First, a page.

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Sunday, February 22, 2009

Senior Pet Care: Longevity Amid Prevention and Early Detection

By Karen Lee Lopez

Baby Zoe 1yo


In June 2005, we lost our beautiful, 13-year-old German Shepherd mix, Baby Zoe, to complications stemming from diabetes. She had cataracts in both eyes and was almost fully blind. We adopted Baby when I was 15 years old and my single-parent household had limited financial means. We also knew very little about veterinary medicine at the time so Baby's diabetes was further complicated by the fact that she was never spayed. I did everything imaginable to treat her condition and make her comfortable. I had one of the best veterinary hospitals in NYC attending her and invested thousands of dollars but we exhausted every medical possibility and there was nothing more we could do - it was too late. Losing Baby was one of the most heartwrenching experiences in my life. Had we had the veterinary knowledge we have today, she may have lived to be 101.

Although many of us would like nothing more than to have our pets stay forever young, the reality, in the absence of discovering the fountain of youth, is that our pets will inescapably age faster than us. This is why it is crucial that we, as pet parents, take preventative measures to ensure our pets' health and detect probable or existing health issues early. In order for us to successfully accomplish this, we need to understand our pets' natural aging process; learn the signs and symptoms commonly associated with diseases specific to their species, breed, and gender; and the simple measures we can take to prevent and detect these diseases before it's too late.


Normal Aging in Cats & Dogs


As long as I can remember, pet owners have held the belief that every cat or dog year is equivalent to seven human years and that hair graying is always a sign of aging. My adolescent-like, spayed, seven-year-old Chihuahua mix, Rosie, started graying on her muzzle at age two so needless to say, experts do not consider this criteria for aging cats and dogs an exact science; for example, a seven-year-old cat, according to PetEducation.com, an on-line expert pet education website, is generally considered to be 45 years old and a small, seven-year-old dog, is generally considered to be 44 years old. According to PetEducation.com, cats, whose lifespans are generally longer than dogs, are generally "considered to be senior when they are 8-10 years of age" and generally considered to be geriatric when they are over 12 years of age. The age of a dog, on the other hand, is largely influenced by the size of the dog so a seven-year-old 91 lb dog can be considered to be 56 years old not 44. In light of this, the belief that smaller dog breeds have longer lifespans than larger dog breeds generally remains true.

Humans, cats, and dogs share similar signs of aging. The following is a list of some normal signs of aging in cats and dogs: gray, thin, and dull hair; brittle nails; thinner and drier skin; calluses (senior dogs); hardened foot pads and mammary glands; skin cysts and benign tumors (more common in senior dogs); cataracts, nuclear sclerosis (cloudy eyes often confused with cataracts), and glaucoma; hearing, sight, and smell loss; constipation; decreased heart, lung, liver, and kidney function due to aging organs; increased infection due to decreased immune system function; weight gain (common in senior dogs due to slower metabolism) or loss (common in senior cats due to decreased ability to absorb fats); decreased mobility or physical activity due to aging joints and loss of muscle and bone mass; prostate enlargement (common in unneutered males); and stress and temperature intolerance.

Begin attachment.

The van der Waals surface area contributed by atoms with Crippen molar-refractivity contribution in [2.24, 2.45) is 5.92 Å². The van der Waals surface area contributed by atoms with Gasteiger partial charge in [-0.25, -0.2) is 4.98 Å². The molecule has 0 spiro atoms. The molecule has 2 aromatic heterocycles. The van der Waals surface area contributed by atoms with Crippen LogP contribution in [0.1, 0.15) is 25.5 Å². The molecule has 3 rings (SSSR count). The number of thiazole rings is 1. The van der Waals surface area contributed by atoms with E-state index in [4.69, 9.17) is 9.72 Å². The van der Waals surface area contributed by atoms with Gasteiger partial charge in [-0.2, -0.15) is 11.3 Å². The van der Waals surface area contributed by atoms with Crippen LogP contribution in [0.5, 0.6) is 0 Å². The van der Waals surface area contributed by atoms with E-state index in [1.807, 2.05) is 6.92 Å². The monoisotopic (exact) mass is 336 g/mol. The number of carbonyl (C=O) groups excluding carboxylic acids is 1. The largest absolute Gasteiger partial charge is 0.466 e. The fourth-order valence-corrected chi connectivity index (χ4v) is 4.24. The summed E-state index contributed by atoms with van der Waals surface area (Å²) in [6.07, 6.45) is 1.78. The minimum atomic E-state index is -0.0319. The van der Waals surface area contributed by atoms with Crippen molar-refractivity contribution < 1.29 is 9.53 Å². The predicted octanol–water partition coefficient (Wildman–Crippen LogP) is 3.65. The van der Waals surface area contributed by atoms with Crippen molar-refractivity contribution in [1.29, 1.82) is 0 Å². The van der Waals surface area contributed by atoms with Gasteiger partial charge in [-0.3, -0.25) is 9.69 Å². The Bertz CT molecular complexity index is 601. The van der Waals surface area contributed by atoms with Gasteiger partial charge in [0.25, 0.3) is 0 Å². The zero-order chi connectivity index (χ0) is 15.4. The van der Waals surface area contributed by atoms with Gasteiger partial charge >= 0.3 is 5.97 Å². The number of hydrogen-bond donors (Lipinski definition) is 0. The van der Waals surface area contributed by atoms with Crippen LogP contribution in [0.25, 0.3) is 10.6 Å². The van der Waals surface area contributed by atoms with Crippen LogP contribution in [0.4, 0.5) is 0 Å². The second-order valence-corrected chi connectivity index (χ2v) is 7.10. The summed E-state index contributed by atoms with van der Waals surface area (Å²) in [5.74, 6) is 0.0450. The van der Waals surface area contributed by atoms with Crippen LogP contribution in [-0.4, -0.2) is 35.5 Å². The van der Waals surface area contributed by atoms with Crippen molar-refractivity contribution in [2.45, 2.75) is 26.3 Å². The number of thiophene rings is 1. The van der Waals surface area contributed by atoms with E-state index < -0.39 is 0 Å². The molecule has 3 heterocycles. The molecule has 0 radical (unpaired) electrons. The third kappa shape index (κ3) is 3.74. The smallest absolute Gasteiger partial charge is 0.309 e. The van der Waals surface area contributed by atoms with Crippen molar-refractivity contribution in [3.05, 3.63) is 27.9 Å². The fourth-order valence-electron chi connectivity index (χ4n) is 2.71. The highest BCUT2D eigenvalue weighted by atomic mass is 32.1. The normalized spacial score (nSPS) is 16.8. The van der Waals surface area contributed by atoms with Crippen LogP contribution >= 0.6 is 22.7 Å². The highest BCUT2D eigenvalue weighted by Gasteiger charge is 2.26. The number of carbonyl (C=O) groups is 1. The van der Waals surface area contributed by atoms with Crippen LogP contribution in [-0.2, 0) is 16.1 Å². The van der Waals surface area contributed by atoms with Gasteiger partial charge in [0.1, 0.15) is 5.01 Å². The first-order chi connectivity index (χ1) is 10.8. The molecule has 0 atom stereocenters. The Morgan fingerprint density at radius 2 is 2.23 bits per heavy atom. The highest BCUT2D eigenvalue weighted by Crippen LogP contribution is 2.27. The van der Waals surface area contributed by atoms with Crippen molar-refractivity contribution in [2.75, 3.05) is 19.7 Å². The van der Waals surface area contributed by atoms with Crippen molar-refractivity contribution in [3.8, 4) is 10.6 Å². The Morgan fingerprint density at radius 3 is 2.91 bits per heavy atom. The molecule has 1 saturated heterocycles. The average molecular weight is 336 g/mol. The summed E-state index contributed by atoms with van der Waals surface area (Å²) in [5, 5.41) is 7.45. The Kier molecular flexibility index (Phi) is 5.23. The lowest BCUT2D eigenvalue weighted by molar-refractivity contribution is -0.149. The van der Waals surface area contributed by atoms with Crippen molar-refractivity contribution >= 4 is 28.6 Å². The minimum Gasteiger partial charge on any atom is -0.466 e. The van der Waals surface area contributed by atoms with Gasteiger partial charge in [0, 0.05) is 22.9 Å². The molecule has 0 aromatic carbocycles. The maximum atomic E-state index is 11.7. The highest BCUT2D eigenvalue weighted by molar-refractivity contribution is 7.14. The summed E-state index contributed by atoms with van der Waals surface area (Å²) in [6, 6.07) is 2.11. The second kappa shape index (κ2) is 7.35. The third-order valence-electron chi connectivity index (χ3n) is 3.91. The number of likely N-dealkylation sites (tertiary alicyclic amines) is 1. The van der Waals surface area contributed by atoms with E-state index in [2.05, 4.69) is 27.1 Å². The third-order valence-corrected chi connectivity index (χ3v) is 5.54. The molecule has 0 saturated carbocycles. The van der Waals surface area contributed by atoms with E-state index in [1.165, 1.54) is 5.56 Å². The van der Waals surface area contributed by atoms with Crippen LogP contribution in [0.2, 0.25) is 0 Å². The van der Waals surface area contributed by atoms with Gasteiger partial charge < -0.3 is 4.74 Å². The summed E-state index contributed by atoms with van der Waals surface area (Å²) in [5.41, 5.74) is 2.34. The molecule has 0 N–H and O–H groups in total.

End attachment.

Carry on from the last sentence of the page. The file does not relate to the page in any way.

Common Senior Cat & Dog Diseases and Associated Signs & Symptoms (the following diseases may affect cats & dogs):


Cats

  • Periodontal/Gum Disease: Halitosis or bad breath; gingivitis or swelling, reddening, and/or bleeding of gums; drooling; difficulty eating or swallowing food leading to weight loss
  • Kidney Disease (Chronic Renal Failure or CRF most common in cats): Increased thirst and urination, inappropriate elimination, appetite and weight loss, vomiting, diarrhea, lethargy
  • Hyperthyroidism: Increased thirst, urination, inappropriate elimination, heart rate, respirations, appetite, activity; weight loss; vomiting
  • Cancer (mammary/breast cancer common in unspayed females): Abnormal masses/lumps and/or lesions; appetite and weight loss; labored breathing; difficulty eliminating; lethargy
  • Diabetes Mellitus (common in obese cats & dogs): Increased thirst and urination, inappropriate elimination, decreased or increased appetite leading to weight loss or gain, vomiting, lethargy, abnormal gait or walk (walking on hocks)

Dogs

  • Arthritis: Difficulty standing up or rising, climbing, and/or jumping; joint stiffness; limping or lameness; muscle loss and limb weakness; inappropriate elimination; pain
  • Cataracts (common in dogs with diabetes): Cloudy eyes, reduced vision
  • Inflammatory Bowel Disease: Diarrhea, frequent defecation, blood or mucus in stool, vomiting, weight loss
  • Hypothryroidism: Weight gain or obesity, hair loss and dry skin, lethargy
  • Prostate Disease (common in unneutered males): Urinary incontinence (involuntary urination or leaking of urine), increased urination, straining to urinate and defecate, blood tinged urine, constipation, abnormal gait

*There are many other common diseases and conditions such as obesity, heart disease, and Cognitive Dysfunction Syndrome or CDS (similar to Alzheimer's) that affect  cats and dogs.


Simple Measures Pet Parents can take to Prevent & Detect Senior Cat & Dog Diseases Early:

  • If you have a senior or geriatric pet, visit your veterinarian at least once a year for a complete exam including laboratory testing (some or all tests may be performed in-house) and thorough dental examination.
  • Spay and neuter (preferably in kittenhood or puppyhood).
  • Vaccinate, deworm, and administer heartworm and flea/tick preventatives according to your veterinarian's recommendations.
  • Provide proper and adequate nutrition including dietary supplements if necessary (consider elevating food and water bowl for senior pets).
  • Provide proper and adequate behavioral or environmental enrichment (mental and physical stimulation) in the form of exercise and play.
  • Perform routine grooming such as brushing/combing, tooth brushing, nail trimming, and check for abnormalities like lumps and lesions.
  • Provide proper and adequate shelter and bedding and reduce or eliminate exposure to harmful cleaning and disinfecting products and other potential environmental pollutants (consider investing in pet-friendly/eco-friendly products).
  • Monitor food and water intake and elimination.
  • Hire in-home pet care providers with professional veterinary experience like Divine Pet Care to care for your pet while you are at work or on vacation.
  • Set aside savings for medical expenses and invest in pet medical insurance.